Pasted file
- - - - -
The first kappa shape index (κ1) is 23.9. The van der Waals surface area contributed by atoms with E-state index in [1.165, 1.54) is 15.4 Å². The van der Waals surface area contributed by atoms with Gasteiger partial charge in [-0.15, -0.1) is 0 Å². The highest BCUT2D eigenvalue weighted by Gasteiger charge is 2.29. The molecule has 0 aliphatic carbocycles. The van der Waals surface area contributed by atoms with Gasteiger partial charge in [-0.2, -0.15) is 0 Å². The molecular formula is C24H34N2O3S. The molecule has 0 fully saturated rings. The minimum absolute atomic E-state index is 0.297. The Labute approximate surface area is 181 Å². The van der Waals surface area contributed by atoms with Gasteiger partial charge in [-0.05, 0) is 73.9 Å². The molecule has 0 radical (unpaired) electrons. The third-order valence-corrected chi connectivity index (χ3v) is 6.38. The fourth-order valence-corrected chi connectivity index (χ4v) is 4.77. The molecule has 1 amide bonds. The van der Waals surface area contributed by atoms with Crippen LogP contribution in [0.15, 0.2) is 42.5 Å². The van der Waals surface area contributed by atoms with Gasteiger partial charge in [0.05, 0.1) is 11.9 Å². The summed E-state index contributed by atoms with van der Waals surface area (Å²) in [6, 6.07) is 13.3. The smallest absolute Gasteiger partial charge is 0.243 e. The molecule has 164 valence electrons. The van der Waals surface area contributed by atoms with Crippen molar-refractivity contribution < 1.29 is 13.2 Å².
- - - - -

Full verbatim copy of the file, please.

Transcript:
The first kappa shape index (κ1) is 23.9. The van der Waals surface area contributed by atoms with E-state index in [1.165, 1.54) is 15.4 Å². The van der Waals surface area contributed by atoms with Gasteiger partial charge in [-0.15, -0.1) is 0 Å². The highest BCUT2D eigenvalue weighted by Gasteiger charge is 2.29. The molecule has 0 aliphatic carbocycles. The van der Waals surface area contributed by atoms with Gasteiger partial charge in [-0.2, -0.15) is 0 Å². The molecular formula is C24H34N2O3S. The molecule has 0 fully saturated rings. The minimum absolute atomic E-state index is 0.297. The Labute approximate surface area is 181 Å². The van der Waals surface area contributed by atoms with Gasteiger partial charge in [-0.05, 0) is 73.9 Å². The molecule has 0 radical (unpaired) electrons. The third-order valence-corrected chi connectivity index (χ3v) is 6.38. The fourth-order valence-corrected chi connectivity index (χ4v) is 4.77. The molecule has 1 amide bonds. The van der Waals surface area contributed by atoms with Crippen LogP contribution in [0.15, 0.2) is 42.5 Å². The van der Waals surface area contributed by atoms with Gasteiger partial charge in [0.05, 0.1) is 11.9 Å². The summed E-state index contributed by atoms with van der Waals surface area (Å²) in [6, 6.07) is 13.3. The smallest absolute Gasteiger partial charge is 0.243 e. The molecule has 164 valence electrons. The van der Waals surface area contributed by atoms with Crippen molar-refractivity contribution < 1.29 is 13.2 Å².